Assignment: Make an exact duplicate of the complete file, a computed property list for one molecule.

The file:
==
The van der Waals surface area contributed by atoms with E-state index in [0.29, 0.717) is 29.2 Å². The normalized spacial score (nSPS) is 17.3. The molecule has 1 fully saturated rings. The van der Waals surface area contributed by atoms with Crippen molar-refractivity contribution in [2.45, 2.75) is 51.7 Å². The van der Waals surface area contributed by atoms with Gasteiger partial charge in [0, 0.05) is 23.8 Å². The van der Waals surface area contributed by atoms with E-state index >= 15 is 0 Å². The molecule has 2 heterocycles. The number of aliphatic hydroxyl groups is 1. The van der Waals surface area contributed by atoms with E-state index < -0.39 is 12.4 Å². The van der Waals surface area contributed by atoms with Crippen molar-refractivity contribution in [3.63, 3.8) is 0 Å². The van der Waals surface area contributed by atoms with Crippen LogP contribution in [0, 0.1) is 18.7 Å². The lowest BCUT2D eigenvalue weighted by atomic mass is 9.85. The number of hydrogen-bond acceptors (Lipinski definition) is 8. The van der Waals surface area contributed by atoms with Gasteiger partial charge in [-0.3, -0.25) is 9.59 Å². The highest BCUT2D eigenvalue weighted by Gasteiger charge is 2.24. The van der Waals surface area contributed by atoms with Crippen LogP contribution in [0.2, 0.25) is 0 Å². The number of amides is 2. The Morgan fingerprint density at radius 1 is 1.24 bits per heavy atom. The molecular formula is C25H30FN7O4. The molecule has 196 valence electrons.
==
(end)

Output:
The van der Waals surface area contributed by atoms with E-state index in [0.29, 0.717) is 29.2 Å². The normalized spacial score (nSPS) is 17.3. The molecule has 1 fully saturated rings. The van der Waals surface area contributed by atoms with Crippen molar-refractivity contribution in [2.45, 2.75) is 51.7 Å². The van der Waals surface area contributed by atoms with Gasteiger partial charge in [0, 0.05) is 23.8 Å². The van der Waals surface area contributed by atoms with E-state index >= 15 is 0 Å². The molecule has 2 heterocycles. The number of aliphatic hydroxyl groups is 1. The van der Waals surface area contributed by atoms with E-state index < -0.39 is 12.4 Å². The van der Waals surface area contributed by atoms with Crippen molar-refractivity contribution in [3.63, 3.8) is 0 Å². The van der Waals surface area contributed by atoms with Crippen LogP contribution in [0, 0.1) is 18.7 Å². The lowest BCUT2D eigenvalue weighted by atomic mass is 9.85. The number of hydrogen-bond acceptors (Lipinski definition) is 8. The van der Waals surface area contributed by atoms with Gasteiger partial charge in [-0.3, -0.25) is 9.59 Å². The highest BCUT2D eigenvalue weighted by Gasteiger charge is 2.24. The van der Waals surface area contributed by atoms with Crippen LogP contribution in [0.2, 0.25) is 0 Å². The number of amides is 2. The Morgan fingerprint density at radius 1 is 1.24 bits per heavy atom. The molecular formula is C25H30FN7O4. The molecule has 196 valence electrons.